CSM (constructed semantics model), 247

Cued recall models of episodic memory, 173–174

Cumulative prospect theory, 217–219

Deadline tasks, 41–42

Decision field theory (DFT), 220–225

Decision-making models, 209–231.

*See also*Computational reinforcement learning; Perceptual decision making, neurocognitive modeling of; Quantum models of cognition and decisionchoice axiom testing, 211–214

cognitive models

context effects example, 225–226

decision field theory, 220–221

decision field theory for multialternative choice problems, 222–225

multi-attribute decision field theory, 221–222

overview, 219–220

historical development of, 210–211

overview, 209–210

rational choice models, 214–219

Decision rules for Bayesian posterior distribution, 287

Dennis, S., 232

Depression, diffusion models of, 49

Derivatives and integrals, 3–5

Deterministic processes, 72

Differential-deficit, psychometric-artifact problem, 360

Differential equations, 4–5

Diffusion models, 35–62

in aging studies, 48

in child development, 48–49

competing two-choice models, 51–56

failure of, 50–51

in homeostatic state manipulations, 49–50

in individual differences studies, 48

in lexical decision, 46–47

optimality, 44–45

in perceptual tasks, 45–46

for practice effects, 301

for rapid decisions, 35–44

accuracy and RT distribution expressions, 38–41

drift rate, 36–38

overview, 35–36

standard two-choice task, 41–44

in recognition memory, 46

in semantic and recognition priming effects, 47

in value-based judgments, 47–48

Diffusion process, 30

Disjunction probability judgment errors, 376–379

Dissociations, in categorization and recognition, 158–159

Distributional models of semantic memory, 239–247

latent semantic analysis, 239–240

moving window models, 240–241

probabilistic topic models, 243–246

random vector models, 241–243

retrieval-based semantics, 246–247

Domain of the function, 1

Donders, Franciscus, 65–66

Donkin, C., 121

Double factorial paradigm, 83

Dual process models of recognition, 166

Dynamic attractor networks, 237–239

Dynamic programming, 104

Dyslexia, 50

Effective sample size (ESS) statistic, 282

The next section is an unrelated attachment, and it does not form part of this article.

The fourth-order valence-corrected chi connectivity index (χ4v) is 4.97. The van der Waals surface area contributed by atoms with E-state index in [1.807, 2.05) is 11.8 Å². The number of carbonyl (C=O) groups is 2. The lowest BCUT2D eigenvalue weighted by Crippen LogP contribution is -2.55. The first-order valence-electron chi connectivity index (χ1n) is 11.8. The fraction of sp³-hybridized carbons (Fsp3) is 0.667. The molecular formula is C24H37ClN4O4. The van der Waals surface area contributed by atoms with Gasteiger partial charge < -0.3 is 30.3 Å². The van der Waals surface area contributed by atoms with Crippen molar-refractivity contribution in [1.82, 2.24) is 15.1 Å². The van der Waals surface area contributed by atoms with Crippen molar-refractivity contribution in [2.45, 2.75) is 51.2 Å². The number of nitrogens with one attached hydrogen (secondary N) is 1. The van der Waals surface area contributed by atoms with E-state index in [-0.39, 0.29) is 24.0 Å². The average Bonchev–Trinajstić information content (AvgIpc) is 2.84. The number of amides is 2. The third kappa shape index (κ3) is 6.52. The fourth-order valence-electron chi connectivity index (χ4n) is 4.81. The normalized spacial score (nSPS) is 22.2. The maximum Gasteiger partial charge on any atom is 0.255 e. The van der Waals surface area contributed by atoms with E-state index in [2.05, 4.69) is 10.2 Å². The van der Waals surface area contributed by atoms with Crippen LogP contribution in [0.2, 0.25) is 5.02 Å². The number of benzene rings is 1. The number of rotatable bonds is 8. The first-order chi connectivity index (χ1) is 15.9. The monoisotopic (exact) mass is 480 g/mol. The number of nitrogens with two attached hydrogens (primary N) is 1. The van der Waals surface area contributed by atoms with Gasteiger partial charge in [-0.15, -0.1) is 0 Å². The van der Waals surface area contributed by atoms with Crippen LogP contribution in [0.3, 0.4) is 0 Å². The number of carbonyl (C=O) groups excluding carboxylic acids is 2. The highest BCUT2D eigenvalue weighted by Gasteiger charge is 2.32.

Emotional bias, 49

Episodic memory, 165–183

cued recall models of, 173–174

free recall models of, 174–179

future directions, 179

overview, 165–166

Epistemic uncertainty, 210

Error signal, 4–5

ESS (effective sample size) statistic, 282

EVL (Expectancy Valence Learning Model), 356–357

Exemplar-based random walk (EBRW) model

of absolute identification, 125–126

of categorization and recognition, 142–164

automaticity and perceptual expertise, 148–150

old-new recognition RTs predicted by, 152–157

overview, 142–144

probabilistic feedback to contrast predictions, 150–152

research goals, 157–159

in response times, 144–146

similarity and practice effects, 146–148

in perceptual decision making, 325

Exhaustive processing, 71–72

Expectancy Valence Learning Model (EVL), 356–357

Expectations, 7–8

Experience-based decision making, 215–216

*Experimental Psychology*(Woodworth), 83

Exploration/exploitation balance

experiments in, 100

human varieties of, 110–113

in reinforcement learning, 106

Exponential functions, 2

Eye movements, saccadic, 323–325

False alarm rates, 23

Feature inference, 196–199

Feature integration theory, 87

Feature-list models, 233–234

Fechnerian paradigm, 257–258

Fechner’s law of psychophysics, 307

Feed-forward networks, 235

Fermat, Pierre de, 210

Flexibility-to-fit data, of models, 93

fMRI

category-relevant dimensions shown by, 158

in clinical psychology, 357–359

context word approach and, 241

diffusion models and, 57

model-based analysis of, 107–108

Free recall models of episodic memory, 174–179

Frequentist methods, 281

Functions, mathematical, 1–3

Galen, 64

Gate accumulator model, 327

Generalizability, measures of, 303

General recognition theory (GRT)

application of, 14

applied to data, 17–21

empirical example, 24–28

multivariate normal distributions assumed by, 16

neural implementations of, 30–31

overview, 15–16

response accuracy and response time accounted for, 28–30

summary statistics approach, 22–24

GenSim software for semantic memory modeling, 246

Gershman, S. J., 187

Global matching models, 167–168

Griffiths, T. L., 187

Grouping, power of, 66

Guided search, 89

Gureckis, T. M., 99

HA-LA (higher anxiety-prone-lower anxiety-prone) group differences, 352–353

Hamilton, Sir William, 66

Hawkins, R. X. D., 63

HDI (highest density interval), 285

Heathcote, A., 121

Hebbian learning, 235

HiDEx software for semantic memory modeling, 246

Hierarchical models, Bayesian estimation in, 279–299

attention allocation differences example, 290–295

data, 291–292

descriptive model and parameters, 292–293

overview, 290–291

posterior distribution interpretation, 293–295